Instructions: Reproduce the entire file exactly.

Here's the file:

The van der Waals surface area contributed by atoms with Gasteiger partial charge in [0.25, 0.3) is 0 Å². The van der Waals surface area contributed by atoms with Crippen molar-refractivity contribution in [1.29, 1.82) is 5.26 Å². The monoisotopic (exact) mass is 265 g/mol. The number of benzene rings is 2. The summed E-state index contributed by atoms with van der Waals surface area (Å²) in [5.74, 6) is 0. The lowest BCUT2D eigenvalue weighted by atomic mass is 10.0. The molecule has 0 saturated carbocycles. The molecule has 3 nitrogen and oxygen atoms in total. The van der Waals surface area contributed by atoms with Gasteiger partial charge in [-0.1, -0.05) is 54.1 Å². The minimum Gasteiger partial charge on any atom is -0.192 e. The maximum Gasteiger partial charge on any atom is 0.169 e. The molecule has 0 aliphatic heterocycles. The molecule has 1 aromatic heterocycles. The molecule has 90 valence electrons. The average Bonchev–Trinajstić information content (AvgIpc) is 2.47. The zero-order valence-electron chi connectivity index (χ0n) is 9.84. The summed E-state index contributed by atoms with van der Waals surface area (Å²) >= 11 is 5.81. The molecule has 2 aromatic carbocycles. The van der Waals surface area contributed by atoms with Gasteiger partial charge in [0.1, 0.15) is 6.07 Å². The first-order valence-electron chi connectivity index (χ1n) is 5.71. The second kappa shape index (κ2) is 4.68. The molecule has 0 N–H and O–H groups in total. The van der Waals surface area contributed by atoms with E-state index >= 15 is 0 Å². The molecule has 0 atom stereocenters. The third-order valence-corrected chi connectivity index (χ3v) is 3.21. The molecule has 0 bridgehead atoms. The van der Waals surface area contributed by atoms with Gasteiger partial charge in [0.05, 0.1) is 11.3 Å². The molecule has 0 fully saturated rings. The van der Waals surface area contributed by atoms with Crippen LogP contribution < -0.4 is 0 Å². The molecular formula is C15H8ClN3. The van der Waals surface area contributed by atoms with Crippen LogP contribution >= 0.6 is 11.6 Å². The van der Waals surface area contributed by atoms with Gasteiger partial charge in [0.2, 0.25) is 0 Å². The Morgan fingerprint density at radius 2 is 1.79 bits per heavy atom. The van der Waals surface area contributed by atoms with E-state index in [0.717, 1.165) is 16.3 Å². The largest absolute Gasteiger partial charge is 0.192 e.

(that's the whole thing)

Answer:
The van der Waals surface area contributed by atoms with Gasteiger partial charge in [0.25, 0.3) is 0 Å². The van der Waals surface area contributed by atoms with Crippen molar-refractivity contribution in [1.29, 1.82) is 5.26 Å². The monoisotopic (exact) mass is 265 g/mol. The number of benzene rings is 2. The summed E-state index contributed by atoms with van der Waals surface area (Å²) in [5.74, 6) is 0. The lowest BCUT2D eigenvalue weighted by atomic mass is 10.0. The molecule has 0 saturated carbocycles. The molecule has 3 nitrogen and oxygen atoms in total. The van der Waals surface area contributed by atoms with Gasteiger partial charge in [-0.1, -0.05) is 54.1 Å². The minimum Gasteiger partial charge on any atom is -0.192 e. The maximum Gasteiger partial charge on any atom is 0.169 e. The molecule has 0 aliphatic heterocycles. The molecule has 1 aromatic heterocycles. The molecule has 90 valence electrons. The average Bonchev–Trinajstić information content (AvgIpc) is 2.47. The zero-order valence-electron chi connectivity index (χ0n) is 9.84. The summed E-state index contributed by atoms with van der Waals surface area (Å²) >= 11 is 5.81. The molecule has 2 aromatic carbocycles. The van der Waals surface area contributed by atoms with Gasteiger partial charge in [0.1, 0.15) is 6.07 Å². The first-order valence-electron chi connectivity index (χ1n) is 5.71. The second kappa shape index (κ2) is 4.68. The molecule has 0 N–H and O–H groups in total. The van der Waals surface area contributed by atoms with E-state index >= 15 is 0 Å². The molecule has 0 atom stereocenters. The third-order valence-corrected chi connectivity index (χ3v) is 3.21. The molecule has 0 bridgehead atoms. The van der Waals surface area contributed by atoms with Gasteiger partial charge in [0.05, 0.1) is 11.3 Å². The molecule has 0 fully saturated rings. The van der Waals surface area contributed by atoms with Crippen LogP contribution < -0.4 is 0 Å². The molecular formula is C15H8ClN3. The van der Waals surface area contributed by atoms with Crippen LogP contribution >= 0.6 is 11.6 Å². The van der Waals surface area contributed by atoms with Gasteiger partial charge in [0.2, 0.25) is 0 Å². The Morgan fingerprint density at radius 2 is 1.79 bits per heavy atom. The van der Waals surface area contributed by atoms with E-state index in [0.717, 1.165) is 16.3 Å². The largest absolute Gasteiger partial charge is 0.192 e.